Borce Ristevski’s bizarre burial plan quashed
Karen Ristevski will be saved from the indignity of having her killer husband buried by her side.
In a move to strip Borce Ristevski of his control over Ms Ristevski's final resting place, new Victorian laws are being introduced to block killers and serious criminals from overseeing their victim's grave or memorial.
Ms Ristevski's devastated family have been fighting to replace her bizarre his-and-hers headstone as well as prevent Mr Ristevski one day being buried in the couple's joint plot at Williamstown Cemetery.
In response, the Andrews Government will today move to retrospectively ensure anyone responsible for causing a death do not have the right to make decisions about their victim's resting place.
Ms Ristevski's aunt Patricia Gray last night welcomed the move by the state government.
"Hopefully we can move her to where her mum and dad are laid to rest," Ms Gray told the Herald Sun.
"That would be something she (Karen) and her parents would want."
Ms Ristevski's was laid to rest at Williamstown Cemetery in May 2016, with her grave featuring a double headstone - with one side remaining blank so that Borce Ristevski can later be interned in the plot.
Despite Mr Ristevski sensationally confessing to killing his wife in order to plead guilty to a lesser charge of manslaughter March 2019, he still retains control over her grave.
Ms Ristevski's family have pushed to have her headstone replaced, including details which bizarrely list her death as February 20, 2017 - the day hikers found her remains in Mount Macedon bushland - and not June 29, 2016, the day Mr Ristevski likely killed her.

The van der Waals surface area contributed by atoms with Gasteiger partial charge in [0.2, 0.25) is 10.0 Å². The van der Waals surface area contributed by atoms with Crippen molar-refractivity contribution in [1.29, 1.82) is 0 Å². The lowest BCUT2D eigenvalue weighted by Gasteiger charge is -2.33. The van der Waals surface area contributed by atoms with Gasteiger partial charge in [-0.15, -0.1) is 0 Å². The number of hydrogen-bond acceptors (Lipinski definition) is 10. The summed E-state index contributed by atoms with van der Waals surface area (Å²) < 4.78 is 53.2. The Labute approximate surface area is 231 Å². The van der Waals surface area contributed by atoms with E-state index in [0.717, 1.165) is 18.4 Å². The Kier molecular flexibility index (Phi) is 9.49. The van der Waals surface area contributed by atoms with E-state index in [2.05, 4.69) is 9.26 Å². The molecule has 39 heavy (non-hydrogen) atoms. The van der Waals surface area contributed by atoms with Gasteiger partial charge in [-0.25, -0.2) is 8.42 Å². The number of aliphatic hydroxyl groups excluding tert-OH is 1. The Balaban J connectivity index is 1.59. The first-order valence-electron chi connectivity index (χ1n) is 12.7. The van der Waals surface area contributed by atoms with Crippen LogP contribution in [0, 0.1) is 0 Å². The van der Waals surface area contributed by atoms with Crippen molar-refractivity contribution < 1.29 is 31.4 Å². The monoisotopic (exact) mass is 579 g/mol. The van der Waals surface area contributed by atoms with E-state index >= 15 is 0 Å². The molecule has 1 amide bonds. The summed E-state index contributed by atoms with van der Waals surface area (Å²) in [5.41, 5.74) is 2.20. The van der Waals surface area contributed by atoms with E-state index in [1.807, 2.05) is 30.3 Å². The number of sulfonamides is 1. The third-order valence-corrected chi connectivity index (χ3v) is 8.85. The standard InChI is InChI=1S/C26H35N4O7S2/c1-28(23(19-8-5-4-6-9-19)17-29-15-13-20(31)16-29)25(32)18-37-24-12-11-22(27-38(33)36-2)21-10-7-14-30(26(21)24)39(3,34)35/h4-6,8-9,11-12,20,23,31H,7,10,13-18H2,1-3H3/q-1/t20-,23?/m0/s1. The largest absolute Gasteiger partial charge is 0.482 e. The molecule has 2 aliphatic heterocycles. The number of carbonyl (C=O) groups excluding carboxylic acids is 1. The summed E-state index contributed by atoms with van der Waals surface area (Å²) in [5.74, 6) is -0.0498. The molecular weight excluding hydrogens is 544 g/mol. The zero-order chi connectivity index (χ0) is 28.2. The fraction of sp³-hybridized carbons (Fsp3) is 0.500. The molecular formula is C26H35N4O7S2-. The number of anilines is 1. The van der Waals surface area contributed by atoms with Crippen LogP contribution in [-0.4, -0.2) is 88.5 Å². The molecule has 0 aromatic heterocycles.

The current headstone also describes Ms Ristevski's as a "Devoted Wife, Mother and Friend" but makes no reference to her brother Stephen Williams.
In responding to concerns raised by Karen Ristevski's family Health Minister Martin Foley, who oversees Victorian cemeteries, said new laws would protect the rights of victims and their families.
"No one should have the right to make decisions about the grave or memorial of the person they killed," Mr Foley said.
"These changes will ensure victims' families are protected from further harm or distress by giving them the choice about how their loved one is remembered.
Under legislation to be introduced to state parliament on Tuesday, the Cemeteries and Crematoria Act will be amended to ensure offenders or the person responsible for causing a death do not have the right to make decisions about their victim's grave or memorial.
Backdated to cover all indictable offences recorded since July 2005 - as well as findings from a coroners court - the laws will hand control of memorials to the families of those who died due to murder-suicide.
The laws will give the Department of Health secretary power to override the right of interment over burial agreements signed with Victorian cemeteries following an offence.
Originally published as Borce Ristevski's bizarre burial plan quashed